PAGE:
Two Televangelists Making Reforms Amid Financial Probe
Two prominent mega-ministries under a Senate probe for opulent spending indicated they would institute reforms even before the investigation is complete, according to a new report.
Charismatic preachers Joyce Meyer and Benny Hinn are the only two that have fully cooperated with an investigation that is currently scrutinizing four other popular ministries and they are now reportedly taking their own action to ensure proper financial standing as a nonprofit.
"Transparency has been and will continue to be a standard of this ministry," said Joyce Meyer, who was the first to turn over requested papers, in a statement Tuesday. "We hold a deep commitment to our ministry partners and friends, and this is why we have a tradition of going above and beyond what is required by law. We are committed to the truth and to our purpose."
After review of the ministries' financial documents and responses to a range of questions, Sen. Charles Grassley, the ranking Republican on the Senate Finance Committee, concluded that both Joyce Meyer and Benny Hinn have answered every question and "in the spirit of true cooperation, also have provided information over and above what was requested."
"Joyce Meyer and Benny Hinn have engaged in open and honest dialogue with committee staff," Grassley said Monday.
The investigation began last November after media reports and ministry watchdogs alleged opulent spending and possible abuse of nonprofit status by six ministries, each of which has millions of followers. Grassley, who is leading the probe, has asked for financial records and answers to questions regarding organizational as well as personal spending.
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The Senate probe, however, has not gone without question and criticism.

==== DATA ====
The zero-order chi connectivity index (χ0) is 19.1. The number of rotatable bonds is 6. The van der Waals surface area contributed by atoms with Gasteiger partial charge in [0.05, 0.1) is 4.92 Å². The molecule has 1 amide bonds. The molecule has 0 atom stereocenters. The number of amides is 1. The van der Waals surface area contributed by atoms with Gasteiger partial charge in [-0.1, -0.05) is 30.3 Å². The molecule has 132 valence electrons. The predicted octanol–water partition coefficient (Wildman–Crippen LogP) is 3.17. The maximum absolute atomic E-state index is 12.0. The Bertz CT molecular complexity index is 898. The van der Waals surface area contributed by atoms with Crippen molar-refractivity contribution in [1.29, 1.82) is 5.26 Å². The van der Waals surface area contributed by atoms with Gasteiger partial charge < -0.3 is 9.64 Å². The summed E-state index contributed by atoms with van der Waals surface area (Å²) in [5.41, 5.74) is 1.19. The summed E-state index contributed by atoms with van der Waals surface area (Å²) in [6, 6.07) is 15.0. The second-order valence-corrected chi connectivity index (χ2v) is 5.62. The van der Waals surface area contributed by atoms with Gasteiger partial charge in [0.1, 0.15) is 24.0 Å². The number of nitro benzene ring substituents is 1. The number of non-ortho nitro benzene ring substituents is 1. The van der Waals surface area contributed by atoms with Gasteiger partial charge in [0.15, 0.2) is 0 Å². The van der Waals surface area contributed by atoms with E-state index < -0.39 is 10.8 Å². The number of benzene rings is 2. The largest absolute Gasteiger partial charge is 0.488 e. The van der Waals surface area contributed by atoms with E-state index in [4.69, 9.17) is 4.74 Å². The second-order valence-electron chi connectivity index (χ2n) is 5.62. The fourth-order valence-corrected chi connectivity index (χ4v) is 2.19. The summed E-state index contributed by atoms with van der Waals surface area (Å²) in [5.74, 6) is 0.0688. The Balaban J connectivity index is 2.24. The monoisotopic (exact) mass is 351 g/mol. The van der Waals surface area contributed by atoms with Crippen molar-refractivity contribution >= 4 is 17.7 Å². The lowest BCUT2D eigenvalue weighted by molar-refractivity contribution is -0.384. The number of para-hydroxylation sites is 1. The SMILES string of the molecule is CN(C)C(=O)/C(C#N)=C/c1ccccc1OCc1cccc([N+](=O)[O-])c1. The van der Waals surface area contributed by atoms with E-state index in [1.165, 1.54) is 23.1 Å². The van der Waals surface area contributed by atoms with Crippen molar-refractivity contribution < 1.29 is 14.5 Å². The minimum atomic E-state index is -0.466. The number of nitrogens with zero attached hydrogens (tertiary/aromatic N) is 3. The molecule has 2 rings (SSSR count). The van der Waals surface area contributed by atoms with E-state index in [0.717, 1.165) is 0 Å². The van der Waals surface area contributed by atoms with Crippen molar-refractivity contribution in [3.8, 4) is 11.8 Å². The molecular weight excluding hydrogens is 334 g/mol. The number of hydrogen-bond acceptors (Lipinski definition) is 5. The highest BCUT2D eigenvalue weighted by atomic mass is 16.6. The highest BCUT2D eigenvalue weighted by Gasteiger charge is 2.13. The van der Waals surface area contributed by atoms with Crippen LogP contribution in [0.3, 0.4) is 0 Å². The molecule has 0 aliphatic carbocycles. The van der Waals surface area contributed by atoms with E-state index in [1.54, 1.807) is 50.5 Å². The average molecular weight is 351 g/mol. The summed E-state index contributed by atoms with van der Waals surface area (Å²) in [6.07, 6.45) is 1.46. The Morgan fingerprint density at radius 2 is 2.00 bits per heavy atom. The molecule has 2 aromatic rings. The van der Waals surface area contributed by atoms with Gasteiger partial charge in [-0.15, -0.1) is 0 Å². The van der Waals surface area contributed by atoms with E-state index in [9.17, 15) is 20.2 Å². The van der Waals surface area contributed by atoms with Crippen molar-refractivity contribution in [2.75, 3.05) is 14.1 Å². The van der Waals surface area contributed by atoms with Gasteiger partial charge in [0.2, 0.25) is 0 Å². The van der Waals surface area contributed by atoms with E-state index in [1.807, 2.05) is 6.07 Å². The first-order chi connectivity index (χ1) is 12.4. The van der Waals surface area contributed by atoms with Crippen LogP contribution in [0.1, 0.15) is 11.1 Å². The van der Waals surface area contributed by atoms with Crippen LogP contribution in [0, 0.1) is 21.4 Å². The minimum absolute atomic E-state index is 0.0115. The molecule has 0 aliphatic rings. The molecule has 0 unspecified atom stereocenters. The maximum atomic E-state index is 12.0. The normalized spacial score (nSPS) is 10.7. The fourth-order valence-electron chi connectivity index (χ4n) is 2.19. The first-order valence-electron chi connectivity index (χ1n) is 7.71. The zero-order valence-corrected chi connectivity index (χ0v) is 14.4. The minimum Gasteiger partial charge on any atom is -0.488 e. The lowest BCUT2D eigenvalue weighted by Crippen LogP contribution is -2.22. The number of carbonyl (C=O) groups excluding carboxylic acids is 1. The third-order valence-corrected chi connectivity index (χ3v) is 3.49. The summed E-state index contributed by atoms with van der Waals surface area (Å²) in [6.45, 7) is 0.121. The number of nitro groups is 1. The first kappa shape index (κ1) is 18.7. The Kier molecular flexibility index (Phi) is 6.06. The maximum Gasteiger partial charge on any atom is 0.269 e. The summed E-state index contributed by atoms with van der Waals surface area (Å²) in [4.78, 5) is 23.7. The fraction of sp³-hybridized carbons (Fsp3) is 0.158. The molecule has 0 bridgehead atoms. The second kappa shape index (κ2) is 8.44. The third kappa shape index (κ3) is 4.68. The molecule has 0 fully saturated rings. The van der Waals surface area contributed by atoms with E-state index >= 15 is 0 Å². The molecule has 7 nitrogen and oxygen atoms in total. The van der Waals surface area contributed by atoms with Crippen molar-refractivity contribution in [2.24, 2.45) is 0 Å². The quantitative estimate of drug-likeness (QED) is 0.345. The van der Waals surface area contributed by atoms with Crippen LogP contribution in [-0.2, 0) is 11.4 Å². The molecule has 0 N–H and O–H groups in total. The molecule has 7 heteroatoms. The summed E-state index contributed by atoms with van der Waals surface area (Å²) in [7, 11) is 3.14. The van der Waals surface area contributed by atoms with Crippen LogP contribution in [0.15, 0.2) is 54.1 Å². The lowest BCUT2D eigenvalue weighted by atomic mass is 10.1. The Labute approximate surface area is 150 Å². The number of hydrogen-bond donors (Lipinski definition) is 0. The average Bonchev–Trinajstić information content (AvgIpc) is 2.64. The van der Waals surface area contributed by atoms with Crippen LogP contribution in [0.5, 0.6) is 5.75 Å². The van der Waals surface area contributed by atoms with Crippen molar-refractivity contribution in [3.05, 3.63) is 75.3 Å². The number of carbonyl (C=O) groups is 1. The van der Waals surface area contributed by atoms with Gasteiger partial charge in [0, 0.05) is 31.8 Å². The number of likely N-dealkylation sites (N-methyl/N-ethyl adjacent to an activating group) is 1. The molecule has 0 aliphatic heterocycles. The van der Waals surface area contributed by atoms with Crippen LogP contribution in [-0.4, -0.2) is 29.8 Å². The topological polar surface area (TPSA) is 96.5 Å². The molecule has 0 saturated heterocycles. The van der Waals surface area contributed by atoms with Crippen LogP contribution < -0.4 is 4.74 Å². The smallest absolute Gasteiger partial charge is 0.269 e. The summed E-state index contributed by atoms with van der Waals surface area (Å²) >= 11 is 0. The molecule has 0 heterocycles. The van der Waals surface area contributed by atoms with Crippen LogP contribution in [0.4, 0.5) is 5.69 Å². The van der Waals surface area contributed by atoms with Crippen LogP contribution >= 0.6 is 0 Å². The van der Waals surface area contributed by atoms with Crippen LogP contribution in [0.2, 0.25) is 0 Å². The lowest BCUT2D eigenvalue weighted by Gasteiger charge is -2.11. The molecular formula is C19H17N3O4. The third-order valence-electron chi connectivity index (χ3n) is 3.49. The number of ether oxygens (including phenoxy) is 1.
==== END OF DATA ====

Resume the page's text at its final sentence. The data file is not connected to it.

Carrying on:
Creflo Dollar of World Changers Church International has declined to provide any of the requested information. And Grassley has received limited responses from Randy and Paula White of Without Walls International Church, Eddie Long of New Birth Missionary Baptist Church, and Kenneth and Gloria Copeland.
Kenneth Copeland Ministries has gone public with its protest, launching a Web site, www.BelieversStandUnited.com, against the senator's investigation.
Copeland, who has said his ministry fully complies with all laws, believes the inquiry is a violation of religious freedom, an invasion of privacy and a threat to the separation of Church and State. He also raised suspicion over Grassley’s targeting of only Pentecostal churches that preach the “prosperity gospel” – a teaching that God wants his followers to be rich both spiritually and materially.
Currently, the Senate Finance Committee is consulting with its attorneys to determine the next steps regarding Copeland.
“The ministries that continue not to cooperate appear to be heeding the advice of attorneys who are not familiar with congressional oversight in general and specifically the Finance Committee’s oversight and legislative work in the area of tax-exempt organizations over the last seven years," Grassley said. "These attorneys who aren’t part of the ministries themselves have a natural incentive to prolong the process as long as possible.”
Meanwhile, amid the ongoing investigation, Meyer and Hinn have plans to institute reforms and Grassley expressed full support for "self-reform," which he said can be faster and more effective than government regulation.
Delanie Trusty, CFO for Joyce Meyer Ministries, said Tuesday, "As our ministry grows, we continually examine how we can most efficiently serve and minister to people. We embraced this opportunity to examine in detail the daily operations of the ministry, and we have reconfirmed our commitment to the high standards we hold ourselves to."
Each year, Joyce Meyer Ministries voluntarily undergoes an independent financial and legal audit to ensure its goals of accountability, the ministry noted.
Grassley encouraged ministries to pursue independent accreditation programs, such as the Evangelical Council for Financial Accountability.
"The most successful non-profit organizations recognize the need for transparency about their operations and accountability to their donors and the taxpaying public," Grassley commented.